quote:
What was that ballywood tune they played at the begining of the movie?

Hey, I'd forgotten about that music. Yeah, that was cool. I also liked the opening of 25th Hour, with the "towers of light" and ominous music.


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Brett Mann
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posted 24 April 2006 08:32 PM      Profile for Brett Mann        Edit/Delete Post  Reply With Quote 
Gotta put my 2 cents in when I see mention of the 25th hour. I love all Spike Lee's joints, but this one struck me as one of the darkest, most serious and honest movies to ever come out of America. On a par with Bergman's work perhaps. I'm really looking forward to seeing Inside Man.
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Jacob Two-Two
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posted 24 April 2006 10:43 PM      Profile for Jacob Two-Two     Send New Private Message      Edit/Delete Post  Reply With Quote 
quote:
Alfre Woodard as the constantly complaining spouse to the misunderstood artist who conveniently dies to helpfully increase the melodrama an' let the frikkin man play his piana in "Crooklyn"

I really gotta disagree. There may be Spike Lee films that are sexist (the Malcolm X argument is valid, but then Malcolm was sexist), but "Crooklyn" isn't one of them. The younger sister and the mother are the heroes of the film. Yeah, the mom complained a lot, but wouldn't you? Raising five kids, working a full time job, and your husband is downstairs playing the piano all the time? I'd be complaining big time. Why do you think she was the one who got cancer? Because she had to do everything herself. She seemed pretty restrained to me. Hardly a "shrew". That movie was also based on Spike's real-life experiences. It wasn't a plot device, his mom really died, and his sister stepped in to take care of the family because apparently, the guys were all useless. If anything, that movie paints a rather unflattering picture of men.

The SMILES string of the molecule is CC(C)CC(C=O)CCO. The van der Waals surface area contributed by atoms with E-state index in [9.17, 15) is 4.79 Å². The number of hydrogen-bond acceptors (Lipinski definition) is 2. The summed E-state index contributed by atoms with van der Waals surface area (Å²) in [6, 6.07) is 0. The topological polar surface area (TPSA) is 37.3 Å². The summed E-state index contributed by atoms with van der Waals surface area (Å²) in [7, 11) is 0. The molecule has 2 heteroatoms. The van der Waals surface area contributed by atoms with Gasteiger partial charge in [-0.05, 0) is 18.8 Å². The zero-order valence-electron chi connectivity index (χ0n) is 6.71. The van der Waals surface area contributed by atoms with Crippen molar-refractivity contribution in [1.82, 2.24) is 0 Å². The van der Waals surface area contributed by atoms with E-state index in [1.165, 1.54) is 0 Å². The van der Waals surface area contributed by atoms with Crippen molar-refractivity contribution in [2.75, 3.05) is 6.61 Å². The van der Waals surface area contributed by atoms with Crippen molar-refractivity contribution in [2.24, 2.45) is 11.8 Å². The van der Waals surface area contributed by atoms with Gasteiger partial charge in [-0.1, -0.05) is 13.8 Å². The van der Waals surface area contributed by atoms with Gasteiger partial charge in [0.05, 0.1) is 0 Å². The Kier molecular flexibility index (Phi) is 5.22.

And I think it's a bit of a stretch to say "Do the right thing" is sexist. I can see what you're saying, I suppose, in that the men are driving all the action, but I don't think that's sexist in itself. Rosie's character does give Spike a hard time (can't remember the character's names), but he definitely seems to deserve it. In fact, he comes off as a real prick in a lot of ways, much worse than she does. Personally, I don't see it.

I haven't seen the other movies.